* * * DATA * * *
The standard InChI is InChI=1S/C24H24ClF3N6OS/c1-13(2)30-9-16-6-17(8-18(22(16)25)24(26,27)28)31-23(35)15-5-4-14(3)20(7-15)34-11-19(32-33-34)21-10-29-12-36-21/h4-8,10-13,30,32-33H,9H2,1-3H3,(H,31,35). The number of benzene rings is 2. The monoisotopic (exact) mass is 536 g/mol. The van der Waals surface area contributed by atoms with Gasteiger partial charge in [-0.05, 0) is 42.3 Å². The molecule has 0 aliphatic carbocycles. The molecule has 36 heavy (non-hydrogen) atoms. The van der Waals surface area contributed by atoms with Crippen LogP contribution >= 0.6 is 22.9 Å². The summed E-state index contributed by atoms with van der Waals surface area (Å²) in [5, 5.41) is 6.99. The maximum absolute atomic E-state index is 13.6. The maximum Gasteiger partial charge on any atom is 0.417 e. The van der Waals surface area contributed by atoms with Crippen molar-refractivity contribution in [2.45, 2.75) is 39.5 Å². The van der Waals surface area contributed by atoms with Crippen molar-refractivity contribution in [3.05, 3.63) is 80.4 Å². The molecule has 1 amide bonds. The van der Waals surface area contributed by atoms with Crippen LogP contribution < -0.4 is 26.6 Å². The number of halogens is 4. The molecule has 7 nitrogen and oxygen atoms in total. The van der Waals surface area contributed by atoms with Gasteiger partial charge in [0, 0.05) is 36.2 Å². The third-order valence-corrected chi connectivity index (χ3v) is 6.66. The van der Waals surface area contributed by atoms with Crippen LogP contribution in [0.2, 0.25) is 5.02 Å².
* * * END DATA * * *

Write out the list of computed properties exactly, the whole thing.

The standard InChI is InChI=1S/C24H24ClF3N6OS/c1-13(2)30-9-16-6-17(8-18(22(16)25)24(26,27)28)31-23(35)15-5-4-14(3)20(7-15)34-11-19(32-33-34)21-10-29-12-36-21/h4-8,10-13,30,32-33H,9H2,1-3H3,(H,31,35). The number of benzene rings is 2. The monoisotopic (exact) mass is 536 g/mol. The van der Waals surface area contributed by atoms with Gasteiger partial charge in [-0.05, 0) is 42.3 Å². The molecule has 0 aliphatic carbocycles. The molecule has 36 heavy (non-hydrogen) atoms. The van der Waals surface area contributed by atoms with Crippen LogP contribution >= 0.6 is 22.9 Å². The summed E-state index contributed by atoms with van der Waals surface area (Å²) in [5, 5.41) is 6.99. The maximum absolute atomic E-state index is 13.6. The maximum Gasteiger partial charge on any atom is 0.417 e. The van der Waals surface area contributed by atoms with Crippen molar-refractivity contribution in [2.45, 2.75) is 39.5 Å². The van der Waals surface area contributed by atoms with Crippen molar-refractivity contribution in [3.05, 3.63) is 80.4 Å². The molecule has 1 amide bonds. The van der Waals surface area contributed by atoms with Crippen LogP contribution < -0.4 is 26.6 Å². The number of halogens is 4. The molecule has 7 nitrogen and oxygen atoms in total. The van der Waals surface area contributed by atoms with Gasteiger partial charge in [0, 0.05) is 36.2 Å². The third-order valence-corrected chi connectivity index (χ3v) is 6.66. The van der Waals surface area contributed by atoms with Crippen LogP contribution in [0.2, 0.25) is 5.02 Å².